Categories One-by-One: Production Design

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Re: Categories One-by-One: Production Design

Postby ksrymy » Sat Feb 22, 2014 9:37 pm

AMPAS is a sucker for period pieces, and, with all the color and Baz Luhrmann behind it, I think Gatsby's a lock.
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Mister Tee
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Categories One-by-One: Production Design

Postby Mister Tee » Sat Feb 22, 2014 9:12 pm

I’m surprised no one has grabbed this category, since I think it at least has potential to be one of the evening’s most interesting.

The nominees:

American Hustle
The Great Gatsby
12 Years a Slave

I say “potential” because of course there’s the possibility the category could go quickly and easily to The Great Gatsby; Sabin has already indicated under costume design that he believes this will be the case. There’s a clear argument to be made for it: Martin’s lavish designs are hard to miss, and she’s already won for similar ostentation a decade back. The difference: that year, with Moulin Rouge!, she was working on a best picture contender; snatching two prizes in that situation wasn’t a big stretch. Not to say she couldn’t take both costumes and design for an also-ran – films like Restoration, Memoirs of a Geisha and, recently, Alice in Wonderland have done just that. But I’ve watched other visual knockouts go in with hopes of taking both prizes and walk home with only one – Bram Stoker’s Dracula, The Age of Innocence, and last year’s Anna Karenina. Costume design seems a lot easier get for films out of the best picture race.

And the slate with which Gatsby is competing is reasonably formidable. Probably in last place, sad to say, is her. It’s one of the most creative pieces of work on display, but the very thing many of us love about it – its subtle shading of a contemporary city with futuristic touches – is what will likely cost it support in a category that likes some level of in-your-face. Anyway, her is hardly the strongest best picture contender itself (it would very likely have been left out in a five-film-year), so maybe we ought to count it fortunate to have received the nomination.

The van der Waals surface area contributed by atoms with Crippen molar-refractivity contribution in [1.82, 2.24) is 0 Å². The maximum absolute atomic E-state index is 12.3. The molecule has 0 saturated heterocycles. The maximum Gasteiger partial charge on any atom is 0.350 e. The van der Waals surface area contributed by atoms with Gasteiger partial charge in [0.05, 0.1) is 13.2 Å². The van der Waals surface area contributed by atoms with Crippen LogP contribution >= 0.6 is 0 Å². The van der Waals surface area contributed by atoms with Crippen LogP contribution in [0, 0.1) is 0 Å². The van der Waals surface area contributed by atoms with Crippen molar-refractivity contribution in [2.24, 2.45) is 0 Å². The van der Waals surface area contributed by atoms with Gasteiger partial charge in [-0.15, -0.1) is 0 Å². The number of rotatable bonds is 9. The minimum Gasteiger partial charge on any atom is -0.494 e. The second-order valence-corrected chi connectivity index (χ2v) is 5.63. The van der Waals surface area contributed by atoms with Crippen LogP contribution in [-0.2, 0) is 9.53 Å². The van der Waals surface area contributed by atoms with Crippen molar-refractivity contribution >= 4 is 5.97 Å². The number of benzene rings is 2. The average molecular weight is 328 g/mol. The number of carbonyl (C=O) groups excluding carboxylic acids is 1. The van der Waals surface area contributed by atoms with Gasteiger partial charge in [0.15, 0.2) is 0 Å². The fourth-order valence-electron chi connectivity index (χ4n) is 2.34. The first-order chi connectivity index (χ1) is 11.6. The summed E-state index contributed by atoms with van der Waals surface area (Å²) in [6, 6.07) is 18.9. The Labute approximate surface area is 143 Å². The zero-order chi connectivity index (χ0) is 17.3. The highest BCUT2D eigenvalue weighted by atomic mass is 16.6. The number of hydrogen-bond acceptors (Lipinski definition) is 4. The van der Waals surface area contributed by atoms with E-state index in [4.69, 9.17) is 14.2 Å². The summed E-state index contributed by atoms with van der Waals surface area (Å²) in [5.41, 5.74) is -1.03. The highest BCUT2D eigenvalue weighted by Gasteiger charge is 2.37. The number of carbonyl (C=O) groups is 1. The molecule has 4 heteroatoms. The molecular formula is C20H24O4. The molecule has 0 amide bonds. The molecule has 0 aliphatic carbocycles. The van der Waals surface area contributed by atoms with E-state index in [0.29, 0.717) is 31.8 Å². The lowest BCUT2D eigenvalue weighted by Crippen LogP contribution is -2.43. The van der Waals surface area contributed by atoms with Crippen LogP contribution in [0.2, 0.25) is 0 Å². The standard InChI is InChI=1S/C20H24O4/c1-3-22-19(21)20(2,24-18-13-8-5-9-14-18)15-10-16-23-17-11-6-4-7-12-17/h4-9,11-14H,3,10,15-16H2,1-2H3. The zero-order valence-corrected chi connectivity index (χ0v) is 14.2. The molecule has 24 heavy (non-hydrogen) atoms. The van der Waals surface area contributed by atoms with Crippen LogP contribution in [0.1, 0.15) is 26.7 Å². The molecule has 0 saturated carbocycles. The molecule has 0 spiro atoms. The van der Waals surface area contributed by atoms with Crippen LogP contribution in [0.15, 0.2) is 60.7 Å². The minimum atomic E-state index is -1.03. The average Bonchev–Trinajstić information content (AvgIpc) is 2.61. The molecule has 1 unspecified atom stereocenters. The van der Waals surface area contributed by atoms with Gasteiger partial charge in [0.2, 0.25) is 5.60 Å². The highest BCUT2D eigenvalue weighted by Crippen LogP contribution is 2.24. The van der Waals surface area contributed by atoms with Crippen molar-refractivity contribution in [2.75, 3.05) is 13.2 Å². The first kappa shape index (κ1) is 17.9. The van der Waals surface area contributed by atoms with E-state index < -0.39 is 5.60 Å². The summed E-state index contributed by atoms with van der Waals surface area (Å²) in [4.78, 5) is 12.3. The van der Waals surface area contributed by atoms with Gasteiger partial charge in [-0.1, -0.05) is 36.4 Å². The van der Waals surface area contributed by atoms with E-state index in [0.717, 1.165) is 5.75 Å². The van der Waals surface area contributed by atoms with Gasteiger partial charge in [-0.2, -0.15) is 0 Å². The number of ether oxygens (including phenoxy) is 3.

Anna Karenina’s loss last year was to Lincoln, and that causes some to analogize to 12 Years a Slave, set in the same period. The problem with the comparison is, Lincoln had a lot more interior settings than Slave, and even the outdoor backdrops gave off more an air of construction. Slave feels like it was simply filmed on location at a surviving Southern plantation, and, though there are early scenes in various locales, much of the film seems to take place in a few spots, most of them outdoors where the set decoration is primarily (and rightly) trees. The film can still win here; a period piece always has a shot. If it does, though, I think it would indicate a far stronger best picture run than is currently envisioned.

That’d be even more the case with American Hustle, which isn’t the sort of film that normally wins this prize. Its settings aren’t ornate; befitting the milieu, they’re gloriously tacky. But they do constitute an overall vision that’s essential to the film, so I rate it a sleeper contender. And, if it should win, we’d need to reconsider the “Hustle could go home with nothing” theory, and wonder if it could accumulate a package of, say, production design, supporting actress and original screenplay, and maybe stay in contention for that big prize at the end.

Gravity is an example of why this category got a renaming a few years back. The vast panoramas we behold throughout aren’t the work of art directors; they were largely created in a computer. But Avatar was of course concocted the same way, and won this category easily. Gravity doesn’t have the variety of images Avatar did, but its achievement – creating a believable outer space for Bullock and Clooney to fly through – could take the prize, anyway. If voters are checking off the film in multiple below-the-line categories, they might make this part of the package.

I think anything but her is a genuine possibility here; this’ll be one of the last categories I finalize.

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